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.380 ACP
9mm short.jpg
Yugoslavian "9 mm Kratak" (9 mm Short) cartridges, FMJ.
Type Pistol
Place of origin  United States
Production history
Designer John Browning
Manufacturer Colt's Manufacturing Company
Produced 1908
Specifications
Case type Rimless, straight
Bullet diameter .355 in (9.0 mm)
Neck diameter .373 in (9.5 mm)
Base diameter .374 in (9.5 mm)
Rim diameter .374 in (9.5 mm)
Rim thickness .045 in (1.1 mm)
Case length .680 in (17.3 mm)
Overall length .984 in (25.0 mm)
Ballistic performance
Bullet weight/type Velocity Energy
90 gr (5.8 g) JHP 1,000 ft/s (300 m/s) 200 ft·lbf (270 J)
95 gr (6.2 g) FMJ 980 ft/s (300 m/s) 203 ft·lbf (275 J)
Test barrel length: 3.75
Source: Federal Cartridge [1]

The .380 ACP (Automatic Colt Pistol) pistol cartridge is a rimless, straight-walled pistol cartridge developed by firearms designer John Browning. It was introduced in 1908 by Colt, and has been a popular self-defense cartridge ever since. Other names for .380 ACP include .380 Auto, 9mm Browning, 9mm Corto, 9mm Kurz, 9mm Short, and 9x17mm.

Contents

Design

The .380 ACP cartridge was designed for early blowback pistols which lacked a barrel locking mechanism. The locking mechanism that is found on most other pistols is not necessary for the .380 because of the round's low breech pressure when fired. The recoil spring and the mass of the slide itself are enough to buffer the recoil energy of the round. This simplifies manufacture of pistols chambered for such a round, generally thereby lowering the cost. It also permits the barrel to be permanently fixed to the frame, which promotes accuracy. There have, however, been a number of locked-breech pistols chambered in .380 ACP. There have also been some diminutive submachine guns, such as the Ingram MAC-11[2] and vz. 83.[3]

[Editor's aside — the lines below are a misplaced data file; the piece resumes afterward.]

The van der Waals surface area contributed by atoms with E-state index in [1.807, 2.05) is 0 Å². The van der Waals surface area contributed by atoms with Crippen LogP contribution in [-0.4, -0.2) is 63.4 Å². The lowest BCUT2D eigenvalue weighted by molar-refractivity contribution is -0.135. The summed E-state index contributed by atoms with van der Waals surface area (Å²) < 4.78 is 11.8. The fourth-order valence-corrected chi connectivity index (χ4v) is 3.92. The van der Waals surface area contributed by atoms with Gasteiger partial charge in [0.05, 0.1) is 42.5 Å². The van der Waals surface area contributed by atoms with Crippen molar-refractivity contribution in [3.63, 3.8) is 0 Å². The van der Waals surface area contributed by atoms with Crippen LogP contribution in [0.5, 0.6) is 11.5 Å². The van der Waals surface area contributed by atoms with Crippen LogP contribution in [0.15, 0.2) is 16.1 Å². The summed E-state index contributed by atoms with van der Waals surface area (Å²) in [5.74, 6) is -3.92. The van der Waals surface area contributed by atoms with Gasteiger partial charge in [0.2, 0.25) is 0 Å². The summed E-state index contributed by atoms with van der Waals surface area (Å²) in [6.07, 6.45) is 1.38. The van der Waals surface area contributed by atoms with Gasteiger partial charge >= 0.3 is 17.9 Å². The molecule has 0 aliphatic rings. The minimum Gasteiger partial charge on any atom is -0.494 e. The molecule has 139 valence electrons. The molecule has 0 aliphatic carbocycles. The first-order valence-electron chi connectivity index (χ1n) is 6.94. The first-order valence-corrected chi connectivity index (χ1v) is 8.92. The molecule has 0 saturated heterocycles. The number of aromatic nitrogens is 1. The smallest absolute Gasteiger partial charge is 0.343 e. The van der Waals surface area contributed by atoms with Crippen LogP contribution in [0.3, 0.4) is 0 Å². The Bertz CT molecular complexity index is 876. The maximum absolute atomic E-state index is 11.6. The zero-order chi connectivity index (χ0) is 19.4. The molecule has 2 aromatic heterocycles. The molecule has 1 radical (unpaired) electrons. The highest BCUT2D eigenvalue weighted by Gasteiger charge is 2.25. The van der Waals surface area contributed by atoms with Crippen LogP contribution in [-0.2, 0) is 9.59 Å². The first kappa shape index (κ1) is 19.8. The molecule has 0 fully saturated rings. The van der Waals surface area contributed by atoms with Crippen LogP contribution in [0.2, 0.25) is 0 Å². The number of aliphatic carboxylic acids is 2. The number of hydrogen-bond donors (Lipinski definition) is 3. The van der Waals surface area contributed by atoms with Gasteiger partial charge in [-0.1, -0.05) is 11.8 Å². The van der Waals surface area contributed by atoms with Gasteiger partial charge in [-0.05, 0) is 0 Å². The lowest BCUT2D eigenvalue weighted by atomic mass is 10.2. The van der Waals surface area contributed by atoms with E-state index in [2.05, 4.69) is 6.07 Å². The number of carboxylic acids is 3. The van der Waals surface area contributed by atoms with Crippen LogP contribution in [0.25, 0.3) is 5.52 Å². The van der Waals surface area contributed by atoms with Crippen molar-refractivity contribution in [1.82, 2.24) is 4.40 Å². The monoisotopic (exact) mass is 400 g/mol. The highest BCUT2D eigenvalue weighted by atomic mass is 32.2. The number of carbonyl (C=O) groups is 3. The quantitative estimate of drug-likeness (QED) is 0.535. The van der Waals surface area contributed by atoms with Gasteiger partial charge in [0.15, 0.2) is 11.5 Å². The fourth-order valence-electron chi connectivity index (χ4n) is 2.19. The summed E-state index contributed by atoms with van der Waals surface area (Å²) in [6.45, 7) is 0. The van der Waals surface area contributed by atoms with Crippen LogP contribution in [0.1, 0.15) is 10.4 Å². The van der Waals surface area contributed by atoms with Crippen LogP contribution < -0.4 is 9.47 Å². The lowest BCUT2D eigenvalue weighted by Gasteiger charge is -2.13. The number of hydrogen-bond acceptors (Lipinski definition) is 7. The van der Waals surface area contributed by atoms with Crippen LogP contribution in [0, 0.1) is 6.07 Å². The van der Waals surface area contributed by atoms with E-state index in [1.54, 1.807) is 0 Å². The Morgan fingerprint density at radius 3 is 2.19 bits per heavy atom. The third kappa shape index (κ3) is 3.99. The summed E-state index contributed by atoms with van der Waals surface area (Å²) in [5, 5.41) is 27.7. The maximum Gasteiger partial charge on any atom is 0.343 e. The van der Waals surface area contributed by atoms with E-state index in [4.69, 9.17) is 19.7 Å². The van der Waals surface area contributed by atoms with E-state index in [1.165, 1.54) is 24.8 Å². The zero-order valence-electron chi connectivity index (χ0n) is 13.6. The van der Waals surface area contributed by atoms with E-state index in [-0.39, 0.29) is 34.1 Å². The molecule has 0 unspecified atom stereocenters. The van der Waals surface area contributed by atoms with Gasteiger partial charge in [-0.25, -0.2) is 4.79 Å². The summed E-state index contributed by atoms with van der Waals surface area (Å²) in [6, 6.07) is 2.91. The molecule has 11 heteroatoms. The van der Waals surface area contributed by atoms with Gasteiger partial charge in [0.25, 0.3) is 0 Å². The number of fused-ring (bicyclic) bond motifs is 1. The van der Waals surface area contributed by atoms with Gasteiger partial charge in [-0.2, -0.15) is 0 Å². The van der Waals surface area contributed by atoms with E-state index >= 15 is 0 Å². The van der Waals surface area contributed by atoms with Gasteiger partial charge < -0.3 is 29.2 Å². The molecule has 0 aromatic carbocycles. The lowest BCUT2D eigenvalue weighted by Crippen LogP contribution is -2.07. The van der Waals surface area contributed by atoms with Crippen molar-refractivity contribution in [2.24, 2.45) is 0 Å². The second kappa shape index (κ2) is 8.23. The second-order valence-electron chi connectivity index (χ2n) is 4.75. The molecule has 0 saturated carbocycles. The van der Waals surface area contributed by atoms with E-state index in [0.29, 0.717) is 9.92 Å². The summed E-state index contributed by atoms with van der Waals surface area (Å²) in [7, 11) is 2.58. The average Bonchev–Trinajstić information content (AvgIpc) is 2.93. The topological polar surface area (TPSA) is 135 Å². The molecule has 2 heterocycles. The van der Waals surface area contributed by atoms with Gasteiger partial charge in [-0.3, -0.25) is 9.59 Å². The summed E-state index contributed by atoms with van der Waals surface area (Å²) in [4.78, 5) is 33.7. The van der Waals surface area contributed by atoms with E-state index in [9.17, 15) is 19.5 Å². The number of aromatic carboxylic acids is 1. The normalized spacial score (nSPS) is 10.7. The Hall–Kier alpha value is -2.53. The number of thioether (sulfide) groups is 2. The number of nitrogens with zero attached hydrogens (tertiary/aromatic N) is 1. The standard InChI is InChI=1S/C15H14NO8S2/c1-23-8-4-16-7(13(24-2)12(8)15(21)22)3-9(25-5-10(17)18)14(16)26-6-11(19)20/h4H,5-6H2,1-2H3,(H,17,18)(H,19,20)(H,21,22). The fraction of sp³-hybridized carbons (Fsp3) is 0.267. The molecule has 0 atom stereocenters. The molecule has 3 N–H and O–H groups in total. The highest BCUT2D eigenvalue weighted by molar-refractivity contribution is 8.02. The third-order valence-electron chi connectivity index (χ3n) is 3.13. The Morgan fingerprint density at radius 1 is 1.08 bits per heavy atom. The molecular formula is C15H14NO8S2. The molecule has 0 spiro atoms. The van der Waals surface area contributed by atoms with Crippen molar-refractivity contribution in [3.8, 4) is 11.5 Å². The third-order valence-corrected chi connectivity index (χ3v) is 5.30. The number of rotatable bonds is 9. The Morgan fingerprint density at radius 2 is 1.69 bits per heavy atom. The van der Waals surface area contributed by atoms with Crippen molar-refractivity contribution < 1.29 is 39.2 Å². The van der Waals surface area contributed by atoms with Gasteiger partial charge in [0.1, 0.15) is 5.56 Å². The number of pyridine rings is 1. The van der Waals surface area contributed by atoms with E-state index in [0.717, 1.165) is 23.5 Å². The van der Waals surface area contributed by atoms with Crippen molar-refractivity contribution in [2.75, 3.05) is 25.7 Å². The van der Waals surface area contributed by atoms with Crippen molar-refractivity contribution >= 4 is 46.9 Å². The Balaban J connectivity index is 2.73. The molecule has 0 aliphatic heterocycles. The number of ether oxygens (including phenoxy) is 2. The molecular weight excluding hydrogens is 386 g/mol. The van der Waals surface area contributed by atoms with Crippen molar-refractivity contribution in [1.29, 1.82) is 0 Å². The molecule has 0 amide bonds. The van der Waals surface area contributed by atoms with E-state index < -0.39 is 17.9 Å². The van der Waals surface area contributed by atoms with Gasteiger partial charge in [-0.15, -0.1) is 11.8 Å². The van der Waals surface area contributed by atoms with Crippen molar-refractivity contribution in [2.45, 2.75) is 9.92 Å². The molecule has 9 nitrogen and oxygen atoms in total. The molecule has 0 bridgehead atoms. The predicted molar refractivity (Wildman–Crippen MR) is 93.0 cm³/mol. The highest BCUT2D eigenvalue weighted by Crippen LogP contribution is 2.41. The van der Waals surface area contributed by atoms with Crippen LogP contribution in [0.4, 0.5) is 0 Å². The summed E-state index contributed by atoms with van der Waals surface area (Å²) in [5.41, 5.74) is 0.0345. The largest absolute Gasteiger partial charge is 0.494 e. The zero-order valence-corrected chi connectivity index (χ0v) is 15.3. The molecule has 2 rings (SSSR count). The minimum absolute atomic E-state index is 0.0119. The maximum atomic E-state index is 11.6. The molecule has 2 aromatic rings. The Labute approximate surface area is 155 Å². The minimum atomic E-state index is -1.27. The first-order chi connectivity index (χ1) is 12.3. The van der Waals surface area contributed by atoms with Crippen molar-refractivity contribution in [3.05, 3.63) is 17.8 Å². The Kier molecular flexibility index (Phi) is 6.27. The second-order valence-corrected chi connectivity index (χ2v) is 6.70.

Performance

The .380 ACP is compact and light, but has a relatively short range and less stopping power than other modern pistol cartridges.[4] Even so, it remains a popular self-defense cartridge for shooters who want a lightweight pistol with manageable recoil. It is slightly less powerful than a standard-pressure .38 Special and uses 9 mm (.355 in) diameter bullets. The heaviest bullet that can be safely loaded into the .380 ACP is 115 grains (7.5 g), though the standard has long been 85, 90 or 95 grains (5.5, 5.8 or 6.2 g). The .380 has had something of a recent upsurge in popularity with the increase of concealed carry laws, as have the compact and inexpensive pistols that make use of it. Popular pistols chambered in .380 ACP include the Walther PPK, Beretta Cheetah (Browning BDA .380, Beretta Model 84 and 85), Bersa Thunder 380, Ruger LCP, North American Arms Guardian, Kel-Tec P-3AT and Kahr P380. Glock also produces models in .380, though they are not available to the U.S. market because they do not earn enough "points" for importation under Federal law.

Synonyms

  • .380 Auto
  • 9mm Browning
  • 9mm Corto
  • 9mm Court
  • 9mm Kratak
  • 9mm Kurz
  • 9mm Scurt
  • 9mm Short
  • 9x17mm
The .380 ACP compared to a 9x19mm Parabellum cartridge.

See also

References

  1. ^ "Federal Cartridge Ballistics". http://www.federalcartridge.com/ballistics/. Retrieved 2007-09-25.  
  2. ^ "Ingram MAC Model 10 / M10 and Model 11 / M11 submachine guns (USA)". http://world.guns.ru/smg/smg22-e.htm. Retrieved 2007-09-25.  
  3. ^ Jones, Richard (2009). Jane's Infantry Weapons 2009-2010. Jane's Information Group. p. 107. ISBN 0710628692.  
  4. ^ ".380ACP Terminal Ballistics". http://www.stevespages.com/page8f380acp.html. Retrieved 2007-09-25.  

External links








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